Protecting Children’s Health from Lead Poisoning in Paints in the US and Around the World
Pictures of brightly painted playgrounds, schools, and day care centers make for cheerful spaces for smiling, laughing children. However, in many developing countries these colorful paints can actually pose a serious health threat because lead can still legally be used in paints in places where children live and play. Children are uniquely vulnerable to environmental hazards and are particularly susceptible to lead poisoning from lead in paint.
Lead poses serious, lifelong health risks to children. As lead paints deteriorate, it enters the environment and can lead to lead poisoning. Some of the potential effects include sensory, motor, cognitive, and behavioral impacts that can result in lowered intelligence; reading and learning disabilities; impaired hearing, reduced attention span; hyperactivity; delayed puberty; reduced postnatal growth; and anemia.
The economic impact of the loss of IQ due to lead poisoning is significant as well. A recent study in the Environmental Health Perspectives Journal estimated lost economic productivity due to lead poisoning to be “a total cost of $977 billion of international dollars in low- and middle-income countries”. The health, social, and economic impacts of lead poisoning are devastating, but avoiding risk from lead in paint is something that we can easily address.
Today over 40 countries, including the United States, have passed laws or regulations to ban the use of lead in paints for residential or decorative use. However, many developing countries around the world still have paint with high amounts of lead that can legally be sold for use in places like homes, schools, day cares, and playgrounds. In fact, a recent study by the United Nations Environment Program (UNEP) and the International POPs Elimination Network (IPEN) found that in the nine developing countries studied, seven had some paint samples tested with lead concentrations over 10,000 parts per million (ppm) and four countries had some paint samples tested with lead concentrations over 99,000ppm. By contrast, the US limit is 90ppm. The two countries without such high concentrations both had in place legal limits on lead content in paint. Interestingly, the paints with high lead levels were often side by side on the shelves with paints that would meet the US standards, were of similar cost, and were indistinguishable to consumers.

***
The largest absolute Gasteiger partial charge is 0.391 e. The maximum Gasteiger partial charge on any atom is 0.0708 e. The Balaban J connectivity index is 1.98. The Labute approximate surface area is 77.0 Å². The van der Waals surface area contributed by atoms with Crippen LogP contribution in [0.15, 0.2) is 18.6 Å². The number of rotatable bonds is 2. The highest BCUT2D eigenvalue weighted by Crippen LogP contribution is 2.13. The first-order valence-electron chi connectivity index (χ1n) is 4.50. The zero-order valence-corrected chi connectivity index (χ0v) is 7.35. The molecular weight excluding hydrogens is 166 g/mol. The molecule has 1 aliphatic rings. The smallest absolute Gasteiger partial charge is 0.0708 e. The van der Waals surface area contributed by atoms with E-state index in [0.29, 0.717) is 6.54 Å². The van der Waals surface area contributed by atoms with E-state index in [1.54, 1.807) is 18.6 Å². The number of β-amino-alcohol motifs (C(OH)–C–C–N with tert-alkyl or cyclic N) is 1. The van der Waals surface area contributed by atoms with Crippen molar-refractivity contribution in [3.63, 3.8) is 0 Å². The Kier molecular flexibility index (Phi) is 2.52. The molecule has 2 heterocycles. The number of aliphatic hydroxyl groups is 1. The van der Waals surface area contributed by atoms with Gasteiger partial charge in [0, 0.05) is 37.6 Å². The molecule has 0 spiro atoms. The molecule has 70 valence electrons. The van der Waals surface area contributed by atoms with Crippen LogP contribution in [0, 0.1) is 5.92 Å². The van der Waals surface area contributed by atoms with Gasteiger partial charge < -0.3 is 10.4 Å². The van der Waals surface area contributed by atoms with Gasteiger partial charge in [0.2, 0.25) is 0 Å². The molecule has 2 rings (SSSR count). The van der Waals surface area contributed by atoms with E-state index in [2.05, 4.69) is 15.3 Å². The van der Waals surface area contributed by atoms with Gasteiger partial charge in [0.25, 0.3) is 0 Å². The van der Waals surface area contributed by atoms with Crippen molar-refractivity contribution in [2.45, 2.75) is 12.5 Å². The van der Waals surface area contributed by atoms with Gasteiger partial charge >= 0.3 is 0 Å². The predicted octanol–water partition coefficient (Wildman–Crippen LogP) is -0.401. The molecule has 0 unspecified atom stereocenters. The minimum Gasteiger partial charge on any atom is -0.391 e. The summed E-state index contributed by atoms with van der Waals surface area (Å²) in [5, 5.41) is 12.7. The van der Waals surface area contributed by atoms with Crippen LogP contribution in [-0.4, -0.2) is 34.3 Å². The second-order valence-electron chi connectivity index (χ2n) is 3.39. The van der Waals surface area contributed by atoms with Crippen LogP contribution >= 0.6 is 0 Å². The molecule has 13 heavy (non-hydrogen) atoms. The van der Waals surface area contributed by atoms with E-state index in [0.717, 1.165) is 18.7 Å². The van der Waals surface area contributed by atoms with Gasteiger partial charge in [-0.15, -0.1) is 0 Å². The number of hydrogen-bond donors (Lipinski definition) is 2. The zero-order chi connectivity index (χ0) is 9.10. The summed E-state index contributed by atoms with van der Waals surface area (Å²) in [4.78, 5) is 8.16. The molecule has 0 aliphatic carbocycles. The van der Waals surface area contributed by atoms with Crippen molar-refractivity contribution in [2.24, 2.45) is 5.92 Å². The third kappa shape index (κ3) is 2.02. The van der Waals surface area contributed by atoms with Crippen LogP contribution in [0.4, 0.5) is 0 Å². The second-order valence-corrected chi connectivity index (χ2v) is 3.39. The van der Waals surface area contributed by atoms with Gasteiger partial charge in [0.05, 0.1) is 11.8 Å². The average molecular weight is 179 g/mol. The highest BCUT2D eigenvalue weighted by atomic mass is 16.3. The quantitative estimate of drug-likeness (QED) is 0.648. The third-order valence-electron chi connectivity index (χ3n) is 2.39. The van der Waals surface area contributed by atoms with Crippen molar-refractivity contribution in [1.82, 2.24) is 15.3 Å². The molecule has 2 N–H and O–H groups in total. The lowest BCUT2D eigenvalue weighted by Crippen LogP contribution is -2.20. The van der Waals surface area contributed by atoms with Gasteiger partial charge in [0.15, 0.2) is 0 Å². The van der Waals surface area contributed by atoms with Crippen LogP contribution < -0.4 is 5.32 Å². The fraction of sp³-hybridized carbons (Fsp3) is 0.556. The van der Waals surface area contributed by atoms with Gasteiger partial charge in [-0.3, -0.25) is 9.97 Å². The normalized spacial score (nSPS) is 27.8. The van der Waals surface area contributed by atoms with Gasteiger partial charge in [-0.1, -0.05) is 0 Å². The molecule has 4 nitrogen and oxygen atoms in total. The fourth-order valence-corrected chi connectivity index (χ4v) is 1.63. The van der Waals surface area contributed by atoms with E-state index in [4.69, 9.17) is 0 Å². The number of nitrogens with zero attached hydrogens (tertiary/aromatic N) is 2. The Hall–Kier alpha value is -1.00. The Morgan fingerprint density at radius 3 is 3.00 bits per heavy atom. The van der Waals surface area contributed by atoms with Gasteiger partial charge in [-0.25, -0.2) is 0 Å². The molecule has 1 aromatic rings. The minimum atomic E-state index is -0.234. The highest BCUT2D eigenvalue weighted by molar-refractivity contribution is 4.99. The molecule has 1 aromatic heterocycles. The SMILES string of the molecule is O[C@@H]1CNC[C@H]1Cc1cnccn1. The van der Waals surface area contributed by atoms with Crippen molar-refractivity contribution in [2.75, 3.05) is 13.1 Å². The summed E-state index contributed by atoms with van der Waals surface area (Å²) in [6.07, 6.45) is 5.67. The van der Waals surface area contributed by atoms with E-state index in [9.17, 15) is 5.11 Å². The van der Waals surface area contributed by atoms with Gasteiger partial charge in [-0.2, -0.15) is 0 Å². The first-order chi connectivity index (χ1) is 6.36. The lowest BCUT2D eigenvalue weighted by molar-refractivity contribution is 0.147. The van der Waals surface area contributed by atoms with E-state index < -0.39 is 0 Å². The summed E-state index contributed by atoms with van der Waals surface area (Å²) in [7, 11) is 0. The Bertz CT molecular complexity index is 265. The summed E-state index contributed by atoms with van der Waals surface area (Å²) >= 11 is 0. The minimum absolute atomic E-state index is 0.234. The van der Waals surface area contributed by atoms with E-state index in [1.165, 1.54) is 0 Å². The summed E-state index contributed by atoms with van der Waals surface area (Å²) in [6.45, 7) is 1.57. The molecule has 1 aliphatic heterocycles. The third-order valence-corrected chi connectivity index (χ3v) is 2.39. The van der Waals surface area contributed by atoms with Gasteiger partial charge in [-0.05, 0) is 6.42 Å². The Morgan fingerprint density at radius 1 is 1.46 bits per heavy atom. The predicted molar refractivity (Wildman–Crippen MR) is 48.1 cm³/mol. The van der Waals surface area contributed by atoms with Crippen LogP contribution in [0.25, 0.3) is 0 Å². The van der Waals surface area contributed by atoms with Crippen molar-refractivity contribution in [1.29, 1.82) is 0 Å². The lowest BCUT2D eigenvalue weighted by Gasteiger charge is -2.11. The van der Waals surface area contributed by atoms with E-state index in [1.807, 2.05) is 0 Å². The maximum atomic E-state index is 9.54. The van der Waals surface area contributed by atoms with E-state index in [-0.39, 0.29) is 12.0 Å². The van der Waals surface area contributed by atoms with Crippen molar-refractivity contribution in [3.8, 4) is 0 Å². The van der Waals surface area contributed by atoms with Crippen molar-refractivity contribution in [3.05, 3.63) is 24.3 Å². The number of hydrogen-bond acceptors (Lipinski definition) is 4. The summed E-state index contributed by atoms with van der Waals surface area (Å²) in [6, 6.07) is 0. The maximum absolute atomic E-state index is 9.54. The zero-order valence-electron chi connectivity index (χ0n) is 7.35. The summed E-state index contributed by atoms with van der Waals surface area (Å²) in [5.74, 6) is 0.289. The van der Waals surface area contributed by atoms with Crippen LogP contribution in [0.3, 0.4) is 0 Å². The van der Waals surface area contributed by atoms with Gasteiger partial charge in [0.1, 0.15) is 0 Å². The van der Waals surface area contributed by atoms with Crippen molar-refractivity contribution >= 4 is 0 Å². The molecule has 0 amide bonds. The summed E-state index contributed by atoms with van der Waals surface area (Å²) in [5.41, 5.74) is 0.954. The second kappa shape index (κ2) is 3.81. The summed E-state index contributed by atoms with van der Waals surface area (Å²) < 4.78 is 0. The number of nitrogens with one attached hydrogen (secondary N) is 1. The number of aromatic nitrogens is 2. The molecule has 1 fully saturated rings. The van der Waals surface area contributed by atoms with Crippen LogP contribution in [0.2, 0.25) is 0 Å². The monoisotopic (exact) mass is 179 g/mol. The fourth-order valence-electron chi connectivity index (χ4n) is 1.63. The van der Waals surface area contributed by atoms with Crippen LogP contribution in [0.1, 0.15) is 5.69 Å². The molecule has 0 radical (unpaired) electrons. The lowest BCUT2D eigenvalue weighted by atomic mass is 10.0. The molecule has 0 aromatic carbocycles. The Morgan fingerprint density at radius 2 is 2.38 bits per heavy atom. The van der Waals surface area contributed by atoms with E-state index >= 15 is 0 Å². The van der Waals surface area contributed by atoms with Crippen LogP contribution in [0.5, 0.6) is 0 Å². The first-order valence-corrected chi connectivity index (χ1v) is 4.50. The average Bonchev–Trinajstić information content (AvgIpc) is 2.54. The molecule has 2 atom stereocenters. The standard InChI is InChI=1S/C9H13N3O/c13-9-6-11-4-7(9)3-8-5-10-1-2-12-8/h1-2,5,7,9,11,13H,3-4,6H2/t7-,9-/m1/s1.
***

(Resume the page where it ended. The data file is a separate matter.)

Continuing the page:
USEPA is a partner in the Global Alliance to Eliminate Lead Paint (Global Alliance), an international partnership to prevent exposure to lead from paints containing lead. The Global Alliance is currently focusing its efforts on phasing out the use, sale, and manufacture of lead in new paints, especially for residential and decorative use. This past September, the Global Alliance concluded a successful meeting and two-day workshop teaching countries the elements necessary to put in place legal limits on new residential lead paint. The Global Alliance partners, including EPA, will be working with countries around the world to meet the Global Alliance’s goal of legal limits on the use of lead in new residential paint in all countries by 2020.
Working together with our international partners, EPA is striving to protect children’s health from lead poisoning in paints not only in the United States, but for all children around the world.
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